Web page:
If there’s one thing we know for sure in the chaotic world of aerospace, it is that Elon Musk is determined to get us to Mars. The guiding mission for his company, SpaceX, is to develop rocket and space technology to the point where it’s capable of sending human colonizers to the red planet. And right now that means lots of missions to send up cargo to the International Space Station, and missions to put satellites into orbit. With each mission, SpaceX makes money and collects more data to use in developing its technology.
In this job, your only requirement is to be energetic and motivated to “accelerate humanities journey to Mars,” as the overview says. Your main role is to inspire and educate by coming up with a training curriculum for people wanting to learn about space and SpaceX.
A boring name for a pretty cool job. As the posting says, you’ll be working with “rock star engineering talent” to ensure the safety of SpaceX operations. You’re basically a bodyguard for some of the smartest technology on the planet.
This job is the epitome of the SpaceX goal: make civilian space travel a reality. As a recovery operations engineer, you’re going to build upon methods for making Dragon and Falcon recovery missions “cheaper, faster, safer, more efficient, and more reliable.” On March 30, SpaceX recovered a reused first stage booster in the last Falcon 9 SES-10 mission, proving that reflight is possible. Elon Musk’s next goal: get it back on the launchpad within 24 hours.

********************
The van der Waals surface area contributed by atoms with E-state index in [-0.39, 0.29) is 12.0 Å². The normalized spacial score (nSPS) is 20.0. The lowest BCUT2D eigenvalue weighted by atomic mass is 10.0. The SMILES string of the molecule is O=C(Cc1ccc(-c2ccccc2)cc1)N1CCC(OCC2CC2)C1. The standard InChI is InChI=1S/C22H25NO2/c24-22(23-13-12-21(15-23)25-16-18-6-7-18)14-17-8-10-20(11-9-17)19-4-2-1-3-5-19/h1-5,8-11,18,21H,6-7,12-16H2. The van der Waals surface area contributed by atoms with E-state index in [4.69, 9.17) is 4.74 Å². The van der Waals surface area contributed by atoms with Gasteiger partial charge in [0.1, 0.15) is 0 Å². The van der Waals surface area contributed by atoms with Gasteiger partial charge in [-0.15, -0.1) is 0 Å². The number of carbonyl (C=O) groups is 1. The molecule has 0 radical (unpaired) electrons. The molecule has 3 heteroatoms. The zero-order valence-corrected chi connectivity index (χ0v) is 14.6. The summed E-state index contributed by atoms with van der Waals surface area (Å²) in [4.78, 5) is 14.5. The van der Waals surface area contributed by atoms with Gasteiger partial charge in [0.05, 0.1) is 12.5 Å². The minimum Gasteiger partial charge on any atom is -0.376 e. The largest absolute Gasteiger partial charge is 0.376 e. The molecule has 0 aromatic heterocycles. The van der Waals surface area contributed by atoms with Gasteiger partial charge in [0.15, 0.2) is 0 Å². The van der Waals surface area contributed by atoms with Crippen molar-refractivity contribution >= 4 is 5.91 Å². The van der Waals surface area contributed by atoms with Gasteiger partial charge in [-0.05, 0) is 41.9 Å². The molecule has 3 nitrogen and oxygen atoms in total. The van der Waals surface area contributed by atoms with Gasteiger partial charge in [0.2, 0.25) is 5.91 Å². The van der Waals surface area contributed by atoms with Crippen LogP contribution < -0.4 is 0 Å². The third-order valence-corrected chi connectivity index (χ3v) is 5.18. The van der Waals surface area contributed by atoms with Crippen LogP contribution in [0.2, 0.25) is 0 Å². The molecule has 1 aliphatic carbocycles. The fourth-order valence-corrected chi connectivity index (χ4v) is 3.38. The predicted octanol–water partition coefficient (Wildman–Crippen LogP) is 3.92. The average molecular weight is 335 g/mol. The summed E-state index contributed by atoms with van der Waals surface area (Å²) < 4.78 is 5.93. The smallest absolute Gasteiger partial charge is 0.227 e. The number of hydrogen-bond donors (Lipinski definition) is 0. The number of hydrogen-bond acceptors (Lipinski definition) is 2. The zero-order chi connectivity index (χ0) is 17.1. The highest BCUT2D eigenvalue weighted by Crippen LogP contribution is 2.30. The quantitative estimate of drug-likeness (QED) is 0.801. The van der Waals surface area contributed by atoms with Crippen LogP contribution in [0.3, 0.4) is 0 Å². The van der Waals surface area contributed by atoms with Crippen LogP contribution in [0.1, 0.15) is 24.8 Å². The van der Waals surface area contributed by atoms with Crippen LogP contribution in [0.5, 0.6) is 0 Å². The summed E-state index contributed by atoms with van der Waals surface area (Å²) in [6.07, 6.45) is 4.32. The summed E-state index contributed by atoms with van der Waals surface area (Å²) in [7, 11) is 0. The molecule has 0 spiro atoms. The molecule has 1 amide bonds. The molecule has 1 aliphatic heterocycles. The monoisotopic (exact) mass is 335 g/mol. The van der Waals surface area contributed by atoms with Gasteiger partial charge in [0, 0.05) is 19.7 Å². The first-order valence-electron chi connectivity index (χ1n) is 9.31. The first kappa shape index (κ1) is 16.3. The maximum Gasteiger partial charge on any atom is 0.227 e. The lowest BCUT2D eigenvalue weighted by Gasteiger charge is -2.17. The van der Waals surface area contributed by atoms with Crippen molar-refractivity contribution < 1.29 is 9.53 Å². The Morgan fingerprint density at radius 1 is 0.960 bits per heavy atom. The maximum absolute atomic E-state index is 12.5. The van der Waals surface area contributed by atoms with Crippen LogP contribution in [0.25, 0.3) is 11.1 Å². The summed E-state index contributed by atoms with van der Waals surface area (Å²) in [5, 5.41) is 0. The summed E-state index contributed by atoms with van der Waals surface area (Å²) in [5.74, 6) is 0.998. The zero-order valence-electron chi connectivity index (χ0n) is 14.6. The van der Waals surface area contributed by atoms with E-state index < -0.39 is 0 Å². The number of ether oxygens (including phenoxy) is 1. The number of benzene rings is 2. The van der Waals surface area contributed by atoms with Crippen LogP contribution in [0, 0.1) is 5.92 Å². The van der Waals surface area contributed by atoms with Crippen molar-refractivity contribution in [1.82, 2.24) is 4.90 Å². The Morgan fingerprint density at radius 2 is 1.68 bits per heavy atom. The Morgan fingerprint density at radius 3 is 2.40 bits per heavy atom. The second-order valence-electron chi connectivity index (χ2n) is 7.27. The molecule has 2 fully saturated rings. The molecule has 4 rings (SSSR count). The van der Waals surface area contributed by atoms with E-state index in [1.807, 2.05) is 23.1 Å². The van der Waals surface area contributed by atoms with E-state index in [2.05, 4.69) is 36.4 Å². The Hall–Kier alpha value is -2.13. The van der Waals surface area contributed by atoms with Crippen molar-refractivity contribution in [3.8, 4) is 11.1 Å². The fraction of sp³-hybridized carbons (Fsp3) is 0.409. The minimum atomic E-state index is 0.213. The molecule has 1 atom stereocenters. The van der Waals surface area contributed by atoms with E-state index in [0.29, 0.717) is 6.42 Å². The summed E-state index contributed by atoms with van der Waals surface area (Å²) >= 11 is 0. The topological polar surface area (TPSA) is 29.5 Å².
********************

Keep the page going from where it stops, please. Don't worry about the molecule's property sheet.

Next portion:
The description for this job makes it sound like you’ll be in a traveling troupe of rocket scientists going from one flight to the next being a badass. As the listing says, you’ll “be there on the ground floor, getting your hands dirty and contributing directly to the success of future launches.” Whoa.
This role sounds like a mini Elon Musk in the making, asking that you “attack every problem with enthusiasm; you remove hurdles. You are a self-starter, team player, have the hunger to venture into unknown areas to make the system work.”
You’re the smart person that makes the rockets smart by designing thousands of sensors that will help the spacecrafts, well, get to space. These sensors will also help the second stage boosters find their landing sites so SpaceX can recover more vessels.
Radiation is a big problem in outer space. Without Earth’s ozone layer, crew members and technology are virtually unprotected from the sun’s harmful rays. In this position, you’ll be making sure everything runs smoothly, and that includes ensuring the health and safety of our precious astronauts.
This role is critical to making sure the rockets stay connected while in flight. You’ll be designing photovoltaic cells that can not only transmit data to the ground, but survive the insane heat, speed, and pressure of a rocket launch.
Contrary to how it sounds, this job has nothing to do with the actual design and engineering of the rockets or capturing methods for recovering them. You’ll actually be capturing politicians’ hearts in this gig by writing government proposals highlighting “SpaceX’s unique capabilities” and making them a driving force in space exploration.
A group of very fortunate youths will be selected for an internship with SpaceX this fall, and it’s probably the coolest job of them all. Real-life rocket scientists “will help you to roll up your sleeves and apply textbook theory and lab experience to creating solutions for real aerospace challenges.”
As you might have guessed, SpaceX has its own software for pretty much every facet of the company from the website software to the operating systems in the rockets themselves. Musk has called them “nervous system” of SpaceX because they connect every team.